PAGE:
BANGKOK, Thailand -- Vietnam plans to withdraw about 50,000 of its troops from Cambodia in June, nearly half of the 120,000-member force supporting the Hanoi-installed Phnom Penh regime, a Vietnamese official said today.
'We are going to withdraw part of our troops from Cambodia - approximately 50,000 men,' a spokesman for the Vietnamese Embassy in Bangkok told United Press International.
The spokesman said the pullout is to take place in June with a specific date to be announced later after it has been 'fixed and agreed on by the ministries of defense of Cambodia and Vietnam.'
Vietnam invaded Cambodia on Dec. 25, 1978, with nearly 200,000 troops, capturing the capital of Phnom Penh within 15 days and ending the Marxist Khmer Rouge's reign of terror, torture and death.
Saddled with a Western trade embargo, a bankrupt economy and now a famine, Vietnam has vowed to withdraw all of its troops from Cambodia by the end of 1990 and leave the defense of the country to the pro-Hanoi government it has placed in Phnom Penh.
The announcement of the amount of this year's troop withdrawal follows meetings in Moscow between Thai Prime Minister Prem Tinsulanonda, Soviet leader Mikhail Gorbachev and other Soviet officials in which the Soviet Union said it would talk to its Vietnamese ally about speeding up a solution to the Cambodian problem.
Vietnam's annual troop withdrawals since 1982 have usually been judged as mere troop rotations, but the U.S. military has said Vietnam's 1987 withdrawal of 20,000 troops was genuine and reduced their presence in Cambodia to about 120,000 troops.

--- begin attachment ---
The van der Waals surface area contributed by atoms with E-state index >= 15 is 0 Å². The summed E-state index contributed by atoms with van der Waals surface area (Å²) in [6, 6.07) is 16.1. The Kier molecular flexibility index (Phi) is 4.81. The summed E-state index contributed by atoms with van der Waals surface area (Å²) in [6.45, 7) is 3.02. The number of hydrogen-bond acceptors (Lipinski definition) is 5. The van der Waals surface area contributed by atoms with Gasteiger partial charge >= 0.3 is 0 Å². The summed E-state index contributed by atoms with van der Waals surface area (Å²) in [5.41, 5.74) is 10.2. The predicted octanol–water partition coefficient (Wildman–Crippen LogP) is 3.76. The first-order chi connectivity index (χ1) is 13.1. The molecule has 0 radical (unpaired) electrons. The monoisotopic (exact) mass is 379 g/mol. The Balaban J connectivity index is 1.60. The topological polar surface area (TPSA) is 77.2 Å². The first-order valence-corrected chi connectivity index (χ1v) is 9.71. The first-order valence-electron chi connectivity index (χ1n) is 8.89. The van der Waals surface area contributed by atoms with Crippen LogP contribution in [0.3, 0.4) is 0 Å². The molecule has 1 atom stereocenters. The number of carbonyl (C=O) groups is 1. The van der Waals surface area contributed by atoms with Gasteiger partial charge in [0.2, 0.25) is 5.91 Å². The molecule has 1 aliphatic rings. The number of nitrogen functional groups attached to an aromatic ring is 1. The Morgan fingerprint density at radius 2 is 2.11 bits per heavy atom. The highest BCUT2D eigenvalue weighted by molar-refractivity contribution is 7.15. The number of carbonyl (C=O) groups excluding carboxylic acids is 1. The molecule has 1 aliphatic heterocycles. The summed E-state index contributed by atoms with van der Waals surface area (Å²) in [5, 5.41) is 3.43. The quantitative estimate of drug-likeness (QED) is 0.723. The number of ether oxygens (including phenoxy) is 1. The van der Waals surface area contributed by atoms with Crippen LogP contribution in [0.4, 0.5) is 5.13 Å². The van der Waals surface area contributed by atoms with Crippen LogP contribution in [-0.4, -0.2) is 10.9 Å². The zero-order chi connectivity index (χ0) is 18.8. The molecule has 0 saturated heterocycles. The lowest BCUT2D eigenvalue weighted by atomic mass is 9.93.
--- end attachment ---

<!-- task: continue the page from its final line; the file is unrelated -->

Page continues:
The announced withdrawal follows a visit to Moscow by Vietnamese Foreign Minister Nguyen Co Thach.
Both Vietnam and the United States seek to prevent the Khmer Rouge from returning to power and want a political solution in Cambodia.
'While we certainly welcome withdrawal, we would alsolike to see a political settlement,' a Western official said in Bangkok today.
'One of the dangers of withdrawal are chaos and civil war in Cambodia, if you believe, as we do, that the People's Republic of Kampuchea (the Phnom Penh government), is probably not capable of maintaining order,' the senior official said.
'Withdrawing Vietnamese troops is not a solution to the Cambodian problem,' said Thai Foreign Ministry spokesman Vith Rainanonda, reacting to the announced Vietnamese withdrawal.
'There will be a power vacuum after Vietnam withdraws if the political problem is not settled, a coalition government is not agreed on and the Cambodian people still have no chance to determine their own future,' Vith said.
The Khmer Rouge maintain an army along the Thai-Cambodian border of about 35,000 troops who are armed by China and are the most powerful faction in the United Nations-recognized three-party resistance coalition led by Prince Norodom Sihanouk.
The Khmer Rouge, led by Pol Pot and formerly allied with the Vietnamese communists, overthrew the U.S.-backed Lon Nol regime in Phnom Penh just days before North Vietnam conquered the South Vietnamese capital of Saigon, now Ho Chi Minh City.
Before being driven from Cambodia, the Khmer Rouge killed more than a million Cambodians, according to Western estimates.